C Programming/Obtaining a compiler
||A reader requests expansion of this page to include more material.
You can help by adding new material (learn how) or ask for assistance in the reading room.
Dev C++ is an Integrated Development Environment(IDE) for the C++ programming language, available from Bloodshed Software. An updated version is available at Orwell Dev-C++.
C++ is a programming language which contains within itself most of the C language, plus extensions. Most C++ compilers will compile C programs, sometimes with a few adjustments (like invoking them with a different name or command line switch). Therefore, you can use Dev C++ for C development.
However, Dev C++ is not the compiler. It is designed to use the MinGW or Cygwin versions of GCC - both of which can be obtained as part of the Dev C++ package, although they are completely different projects.
Dev C++ simply provides an editor, syntax highlighting, some facilities for the visualisation of code (like class and package browsing) and a graphical interface to the chosen compiler. Because Dev C++ analyses the error messages produced by the compiler and attempts to distinguish the line numbers from the errors themselves, the use of other compiler software is discouraged since the format of their error messages is likely to be different.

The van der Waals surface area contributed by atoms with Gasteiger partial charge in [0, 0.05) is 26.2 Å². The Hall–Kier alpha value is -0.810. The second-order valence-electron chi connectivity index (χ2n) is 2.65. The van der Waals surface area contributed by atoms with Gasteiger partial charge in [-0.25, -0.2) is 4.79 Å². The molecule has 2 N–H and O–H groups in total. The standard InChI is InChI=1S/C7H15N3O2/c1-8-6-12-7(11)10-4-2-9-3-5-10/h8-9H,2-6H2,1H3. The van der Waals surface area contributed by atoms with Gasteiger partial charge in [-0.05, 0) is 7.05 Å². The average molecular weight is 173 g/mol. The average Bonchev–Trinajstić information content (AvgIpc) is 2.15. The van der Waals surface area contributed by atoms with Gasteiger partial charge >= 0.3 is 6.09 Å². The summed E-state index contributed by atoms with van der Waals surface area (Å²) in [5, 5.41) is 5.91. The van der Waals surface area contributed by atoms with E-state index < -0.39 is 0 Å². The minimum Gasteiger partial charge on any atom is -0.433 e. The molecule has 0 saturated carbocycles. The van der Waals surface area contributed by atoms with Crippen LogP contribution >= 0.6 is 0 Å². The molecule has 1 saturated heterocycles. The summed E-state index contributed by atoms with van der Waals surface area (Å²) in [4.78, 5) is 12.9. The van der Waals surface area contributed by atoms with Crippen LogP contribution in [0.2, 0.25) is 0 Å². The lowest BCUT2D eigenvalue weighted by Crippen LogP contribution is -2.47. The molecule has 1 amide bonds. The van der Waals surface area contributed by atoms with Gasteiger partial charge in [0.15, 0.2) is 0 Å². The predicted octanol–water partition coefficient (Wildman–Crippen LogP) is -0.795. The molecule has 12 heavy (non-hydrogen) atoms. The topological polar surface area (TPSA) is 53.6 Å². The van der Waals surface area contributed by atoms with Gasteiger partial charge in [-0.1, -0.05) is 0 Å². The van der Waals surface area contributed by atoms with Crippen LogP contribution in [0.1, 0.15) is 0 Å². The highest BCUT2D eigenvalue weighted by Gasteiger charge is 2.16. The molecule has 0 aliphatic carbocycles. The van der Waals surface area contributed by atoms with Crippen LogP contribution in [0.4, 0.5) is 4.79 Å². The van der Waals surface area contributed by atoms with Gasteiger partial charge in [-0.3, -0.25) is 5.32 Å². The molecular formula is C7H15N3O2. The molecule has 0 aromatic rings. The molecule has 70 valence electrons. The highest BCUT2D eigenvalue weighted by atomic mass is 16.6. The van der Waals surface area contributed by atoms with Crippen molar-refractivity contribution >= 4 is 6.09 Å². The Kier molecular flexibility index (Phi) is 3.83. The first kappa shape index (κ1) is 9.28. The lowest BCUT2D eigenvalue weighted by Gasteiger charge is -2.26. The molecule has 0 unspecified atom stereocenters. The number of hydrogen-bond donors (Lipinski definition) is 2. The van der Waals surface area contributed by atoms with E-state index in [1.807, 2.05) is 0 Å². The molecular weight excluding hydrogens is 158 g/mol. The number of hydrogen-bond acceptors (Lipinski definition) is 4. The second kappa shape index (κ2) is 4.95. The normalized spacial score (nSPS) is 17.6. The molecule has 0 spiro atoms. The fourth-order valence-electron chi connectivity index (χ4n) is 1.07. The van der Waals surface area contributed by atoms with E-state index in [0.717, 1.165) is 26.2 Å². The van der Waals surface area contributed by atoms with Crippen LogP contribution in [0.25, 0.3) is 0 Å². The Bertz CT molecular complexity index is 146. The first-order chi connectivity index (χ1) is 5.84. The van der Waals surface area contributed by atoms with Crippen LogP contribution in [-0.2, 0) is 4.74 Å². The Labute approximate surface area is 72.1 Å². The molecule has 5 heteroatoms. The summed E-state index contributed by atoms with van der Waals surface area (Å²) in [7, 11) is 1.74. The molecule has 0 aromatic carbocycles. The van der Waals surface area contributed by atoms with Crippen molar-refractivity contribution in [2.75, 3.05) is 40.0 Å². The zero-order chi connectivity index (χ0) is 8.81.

The latest version of Dev-C++ is a beta for version 5. However, it still has a significant number of bugs. All the features are there, and it is quite usable. It is considered one of the best free software C IDEs available for Windows.
A version of Dev C++ for Linux is in the pipeline. It is not quite usable yet, however. Linux users already have a wealth of IDEs available. (e.g. KDevelop and Anjuta.) Most of the graphical text editors, and other common editors such as emacs and vim, support syntax highlighting.
- Steps for Obtaining Dev-C++ if You're on Windows
- Go to https://sourceforge.net/projects/orwelldevcpp/ and pick the download option.
- The setup is pretty straight forward. Make sure the compiler option is ticked.
- You can now use the environment provided by the software to write and run your code.
- OPTIONALLY: "C:\Program Files (x86)\Dev-Cpp\MinGW64\bin" can be added to the global PATH variable of the operating system to compile with gcc from a command prompt.
- Steps for Obtaining the GCC Compiler if You're on GNU/Linux
On GNU/Linux, Installing the GNU C Compiler can vary in method from distribution to distribution. (Type in cc -v to see if it is installed already.)